9-25, This is the last 1/3 of the bulbing onions. Bronze D' Amposti, Burrell's Valencia and Sweet Spanish #6. All pulled within the last 10 days

Here is a link that might be useful: Photbucket


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From seed

Larry I didn't state it but all of these were started from seeds. The only purchased plants this year were one bunch of Candy onions which matured quite a while back. Jay


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RE: Onion question

Jay, those sure are pretty onions. I think I will pass on starting seed now and experiment with starting bulbing seeds inside later in the year, or early next year. The bunching onions I have started inside did very well but I expect the bulbing onions will need much closer timing.

Larry


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RE: Onion question

luvabasil - 'Sock' may be my own word. LOL I don't really remember what they were called, but they are a big long tube made of a lightweight plastic and they will stretch to fit any size onion. You tie a knot in the bottom, drop in an onion, then tie another knot, etc. Mine have about 15 onions in each sock.

Here is a link that might be useful: Onion Sock


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RE: Onion question

How smart! the onions are separated with good airflow! I think I actually hear thunder. What a good day.


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RE: Onion question

How smart! the onions are separated with good airflow! Now if I can pnly figure out the growing part..
Hey! I think I actually hear thunder. What a good day.


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RE: Onion question

luvabasil, I liked Carol's use of the term 'onion sock', so I used it too and likely will continue using it. Before I found those onion netting tubes at Dixondale, I just used to use legs cut from old pantyhose, putting an onion in and then using a zip-tie, string or twisty tie to bunch up the stocking above one onion before dropping in another onion. The net tubes are very long and hold lots more than a stocking leg ever did, so I can fill one up and hang it in the pantry or the tornado shelter, which allows good air flow all around it.

As far as the growing part, stick with us and, beginning in about January, we'll be discussing onion growing quite a lot. Onions are pretty easy as long as you have the right daylength varieties for your area, well-drained soil, adequate fertility in the soil (onions need a lot of nitrogen because it actually is the size/number of leaves that determine how big bulbing onions will be), and adequate moisture (roughly 1" of moisture ever week ). Also, it helps if you start with bundles of onion plants that are fresh and green (or grow your own from seed), and the right size. Like Goldilocks, you want onion transplants that are not too big and not too small. Avoid using the little bulb-like dry sets that are sold in net bags or plastic bags as much of them are not the right varieties to bulb up big, especially in the south.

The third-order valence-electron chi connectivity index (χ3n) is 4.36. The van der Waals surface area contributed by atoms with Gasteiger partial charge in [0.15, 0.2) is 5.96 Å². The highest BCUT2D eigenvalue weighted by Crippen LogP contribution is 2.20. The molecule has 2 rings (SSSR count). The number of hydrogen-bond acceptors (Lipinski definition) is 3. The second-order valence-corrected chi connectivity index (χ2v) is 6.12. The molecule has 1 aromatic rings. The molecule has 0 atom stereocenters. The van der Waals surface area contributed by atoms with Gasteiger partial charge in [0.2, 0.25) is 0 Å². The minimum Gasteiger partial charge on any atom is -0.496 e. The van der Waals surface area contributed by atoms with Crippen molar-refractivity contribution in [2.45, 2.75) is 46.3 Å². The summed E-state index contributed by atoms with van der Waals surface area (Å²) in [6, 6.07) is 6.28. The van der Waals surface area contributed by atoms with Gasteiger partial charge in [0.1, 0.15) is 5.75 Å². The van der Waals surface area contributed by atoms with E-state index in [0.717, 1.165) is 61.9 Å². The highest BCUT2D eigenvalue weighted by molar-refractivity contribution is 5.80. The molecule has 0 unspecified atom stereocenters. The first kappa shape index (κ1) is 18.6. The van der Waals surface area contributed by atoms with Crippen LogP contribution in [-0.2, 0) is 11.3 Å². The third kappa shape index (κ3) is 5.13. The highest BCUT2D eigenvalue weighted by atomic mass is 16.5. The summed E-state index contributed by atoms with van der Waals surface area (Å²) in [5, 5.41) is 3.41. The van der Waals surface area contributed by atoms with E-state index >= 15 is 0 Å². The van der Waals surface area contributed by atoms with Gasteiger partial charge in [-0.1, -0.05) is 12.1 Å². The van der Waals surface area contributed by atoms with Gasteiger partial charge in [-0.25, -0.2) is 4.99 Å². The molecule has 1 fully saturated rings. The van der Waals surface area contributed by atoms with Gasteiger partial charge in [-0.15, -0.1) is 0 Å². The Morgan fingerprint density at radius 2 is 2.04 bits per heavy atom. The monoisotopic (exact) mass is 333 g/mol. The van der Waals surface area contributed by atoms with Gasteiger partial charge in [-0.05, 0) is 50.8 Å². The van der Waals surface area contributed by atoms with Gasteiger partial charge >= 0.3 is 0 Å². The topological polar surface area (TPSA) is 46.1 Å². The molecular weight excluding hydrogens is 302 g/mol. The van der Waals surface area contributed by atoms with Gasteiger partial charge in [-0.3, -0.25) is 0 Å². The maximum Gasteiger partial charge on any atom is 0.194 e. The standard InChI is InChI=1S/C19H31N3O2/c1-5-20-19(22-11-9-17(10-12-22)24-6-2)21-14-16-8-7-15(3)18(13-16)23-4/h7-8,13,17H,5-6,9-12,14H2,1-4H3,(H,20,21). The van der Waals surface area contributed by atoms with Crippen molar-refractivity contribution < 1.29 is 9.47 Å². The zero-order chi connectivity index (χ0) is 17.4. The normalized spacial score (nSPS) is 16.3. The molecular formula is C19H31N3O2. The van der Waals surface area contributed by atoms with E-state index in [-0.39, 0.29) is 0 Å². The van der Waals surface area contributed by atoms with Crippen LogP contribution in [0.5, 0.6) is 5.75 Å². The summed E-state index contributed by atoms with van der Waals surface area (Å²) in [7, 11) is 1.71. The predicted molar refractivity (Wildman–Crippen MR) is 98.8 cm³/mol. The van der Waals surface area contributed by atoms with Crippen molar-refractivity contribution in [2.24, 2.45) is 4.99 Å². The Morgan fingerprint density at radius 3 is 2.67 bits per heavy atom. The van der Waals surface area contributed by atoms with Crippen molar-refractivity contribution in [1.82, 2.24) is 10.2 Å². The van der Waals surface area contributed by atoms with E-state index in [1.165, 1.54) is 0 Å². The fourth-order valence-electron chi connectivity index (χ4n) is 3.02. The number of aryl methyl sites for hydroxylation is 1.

Jay, That's a beautiful harvest and I am so proud of you that you raised them from seed. I always want to start my own onions from seed, but never quite get around to it. Maybe I'll try harder to find the time to start them from seed this winter. A lot depends on what sort of rain falls and if we have a bad winter fire season, because if it is a bad winter fire season, I'll be so busy that finding any seed-starting time will be difficult. I'm hoping for lots of fall and winter rain and no winter fire season at all, but who knows if that wish will come true?

There sure is a lot of rain still moving into OK from TX. I hope those of you in the path of the storms get a lot of rain today, and the more rain, the merrier.

Dawn


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RE: Onion question

luvabasil, I liked Carol's use of the term 'onion sock', so I used it too and likely will continue using it. Before I found those onion netting tubes at Dixondale, I just used to use legs cut from old pantyhose, putting an onion in and then using a zip-tie, string or twisty tie to bunch up the stocking above one onion before dropping in another onion. The net tubes are very long and hold lots more than a stocking leg ever did, so I can fill one up and hang it in the pantry or the tornado shelter, which allows good air flow all around it.